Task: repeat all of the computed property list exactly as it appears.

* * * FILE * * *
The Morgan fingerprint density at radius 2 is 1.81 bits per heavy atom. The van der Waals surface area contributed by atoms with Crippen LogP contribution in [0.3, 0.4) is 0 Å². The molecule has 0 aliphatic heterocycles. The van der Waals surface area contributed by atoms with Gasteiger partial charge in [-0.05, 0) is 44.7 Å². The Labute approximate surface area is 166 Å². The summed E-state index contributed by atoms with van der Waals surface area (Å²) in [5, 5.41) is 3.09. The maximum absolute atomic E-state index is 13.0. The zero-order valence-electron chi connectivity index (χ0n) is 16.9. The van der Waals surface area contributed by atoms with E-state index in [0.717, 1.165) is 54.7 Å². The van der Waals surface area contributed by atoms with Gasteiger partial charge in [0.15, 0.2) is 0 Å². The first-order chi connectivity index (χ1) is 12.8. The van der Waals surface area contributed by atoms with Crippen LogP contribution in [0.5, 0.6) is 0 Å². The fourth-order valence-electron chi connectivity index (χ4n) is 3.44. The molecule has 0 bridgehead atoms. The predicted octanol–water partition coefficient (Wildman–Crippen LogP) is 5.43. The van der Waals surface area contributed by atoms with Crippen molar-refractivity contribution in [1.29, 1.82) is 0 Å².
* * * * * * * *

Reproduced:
The Morgan fingerprint density at radius 2 is 1.81 bits per heavy atom. The van der Waals surface area contributed by atoms with Crippen LogP contribution in [0.3, 0.4) is 0 Å². The molecule has 0 aliphatic heterocycles. The van der Waals surface area contributed by atoms with Gasteiger partial charge in [-0.05, 0) is 44.7 Å². The Labute approximate surface area is 166 Å². The summed E-state index contributed by atoms with van der Waals surface area (Å²) in [5, 5.41) is 3.09. The maximum absolute atomic E-state index is 13.0. The zero-order valence-electron chi connectivity index (χ0n) is 16.9. The van der Waals surface area contributed by atoms with E-state index in [0.717, 1.165) is 54.7 Å². The van der Waals surface area contributed by atoms with Gasteiger partial charge in [0.15, 0.2) is 0 Å². The first-order chi connectivity index (χ1) is 12.8. The van der Waals surface area contributed by atoms with Crippen LogP contribution in [0.5, 0.6) is 0 Å². The fourth-order valence-electron chi connectivity index (χ4n) is 3.44. The molecule has 0 bridgehead atoms. The predicted octanol–water partition coefficient (Wildman–Crippen LogP) is 5.43. The van der Waals surface area contributed by atoms with Crippen molar-refractivity contribution in [1.29, 1.82) is 0 Å².